[MUD-Dev] Re: PermaDeath

Sayeed yu219121 at YorkU.CA
Fri Feb 19 01:20:06 New Zealand Daylight Time 1999


At 11:31 PM Ola Fosheim Gr=F8stad wrote:
>Matthew Mihaly wrote:
>> I used to agree with you completely, but JC Lawrence made some really
>> excellent arguments for things that permadeath can bring to a game that
>> pretty much cannot exist without that risk, ie a massively heightened
>> sense of risk (and thus passion) about what you are doing. When the risks
>> are high, so are the passions.

>In what way?  I don't have much interest in permadeath so I can't speak
from my
>own experience on that one, but I know that the risk I feel in PvP is not=
 so
>much a matter of loosing stats as it is a matter of having another player
>exercise their power over my character. I loose stats when dying for a
monster,
>no trembling there. Now, facing a sworn enemy which I really hate, yes I
shake
>from the tension that comes from the risk of loosing _face_. The risk of
being
>humiliated!=85

<SNIP PERCEIVED RISK IS NOT INVARIANT...>

-DANGER-
While I agree that saving face and overcoming challenges can be very=20
thrilling, I also believe greater danger makes victories sweeter.

"Oh boy, Lord Deimos, let's throw ourselves at him a few thousand=20
times then take his gold, he has lots of gold!"

Even role-played, I wouldn't find this as heart-stopping and exciting
 as it would be if I actually had to take great care to plan out my attacks=
=20
and preserve a precious life.  When much being risked, we instinctually=20
feel excited, and if we emphasize with characters even a little bit, then=20
we'll feel a thrilling "fight/flight" response when he/she is in danger. =20
It's easy to say that perceived risk depends on an individual player's=20
mentality, but just as easy to see that same mentality being affected by=20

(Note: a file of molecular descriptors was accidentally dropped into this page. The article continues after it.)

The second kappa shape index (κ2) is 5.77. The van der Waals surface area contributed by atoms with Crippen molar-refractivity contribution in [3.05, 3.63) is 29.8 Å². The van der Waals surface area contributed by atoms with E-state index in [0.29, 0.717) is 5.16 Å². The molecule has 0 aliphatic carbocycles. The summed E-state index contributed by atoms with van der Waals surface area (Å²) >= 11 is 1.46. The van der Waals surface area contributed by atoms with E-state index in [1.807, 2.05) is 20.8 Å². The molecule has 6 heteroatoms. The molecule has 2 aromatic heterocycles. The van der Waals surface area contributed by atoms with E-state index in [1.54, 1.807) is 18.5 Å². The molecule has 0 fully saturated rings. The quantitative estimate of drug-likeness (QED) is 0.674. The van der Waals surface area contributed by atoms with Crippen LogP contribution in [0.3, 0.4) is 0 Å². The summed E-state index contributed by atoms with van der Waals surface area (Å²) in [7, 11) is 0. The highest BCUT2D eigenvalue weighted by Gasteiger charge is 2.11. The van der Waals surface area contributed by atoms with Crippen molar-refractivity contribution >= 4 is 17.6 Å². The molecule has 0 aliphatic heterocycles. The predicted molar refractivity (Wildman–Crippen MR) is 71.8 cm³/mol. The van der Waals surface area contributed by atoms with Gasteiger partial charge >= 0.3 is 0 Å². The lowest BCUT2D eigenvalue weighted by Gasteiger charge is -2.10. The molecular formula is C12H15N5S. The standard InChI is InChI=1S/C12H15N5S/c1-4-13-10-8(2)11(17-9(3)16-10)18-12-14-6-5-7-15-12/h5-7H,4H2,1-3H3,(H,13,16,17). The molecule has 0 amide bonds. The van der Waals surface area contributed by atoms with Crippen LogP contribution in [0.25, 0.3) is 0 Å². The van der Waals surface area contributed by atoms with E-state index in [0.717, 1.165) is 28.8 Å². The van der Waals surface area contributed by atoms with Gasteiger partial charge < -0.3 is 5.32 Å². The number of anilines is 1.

its environment.  When someone attacks me I feel excited, why?  I=20
risk pain.  When I climb a mountain without gear I feel VERY excited,=20
why?  I risk death.

-RISK/REWARD-
The key question here, however, is "Why do I risk?"  I risk to gain. =20
That is the issue which makes permadeath so hard to swallow in=20
MUDs.  I risk to gain protection, gold, silence, whatever, but in=20
all cases I voluntarily risk only for rewards, and rewards are made=20
sweeter by that risk.  In an epic fantasy we might see main characters=20
risking their very lives for some altruistic purpose, usually to save=20
the world from an villain.  Frodo risks his skin stabbing a troll=20
because he is helping to gain the safety of Middle Earth.  Luke=20
SkyWalker risks his skin fighting stormtroopers because he wants=20
to gain excitement FROM that risk and to help prevent the Empire=20
from taking over the galaxy.  Would he randomly slaughter stormtrooper=20
after stormtrooper, risk his life, for its inherent excitement/fun?  No. =20
Would Frodo be convinced to leave the comfort of Bag-End, risk=20
his life fighting orcs, merely for entertainment?  No..

That's where MUDs come in.  Noone wants to risk their character's=20
lives fighting meaningless orcs, getting killed for a few pieces of=20
gold.  Why would anyone make random, everyday, COMMON encounters=20
which have so little reward so full of risk?  On the other hand, If=20
players were on a quest to save the Mudworld, and knew that killing=20
every orc COUNTED, then perhaps they would feel the risk justified.


<SNIP no need to risk 2000 hours of play>

>contributes to overall game play?  We'll see how well Middle Earth does,=
 and
>how it eventually deals with "permadeath" when released. I think they only
plan
>on using permadeath as spice though.
>--
>Ola Fosheim Groestad,Norway      http://www.stud.ifi.uio.no/~olag/

-MIDDLE EARTH-
It will be very interesting indeed to see how Middle Earth turns out. =20
At this point maybe I should qualify my terms.  There is a 'negligible risk'=
=20
of death, and then there is a 'high risk' of death, let me call it a
'possibility'=20
of death.  A player would undergo a negligible risk of death, (where=20
the risk is very small), if the reward for that risk equaled or=20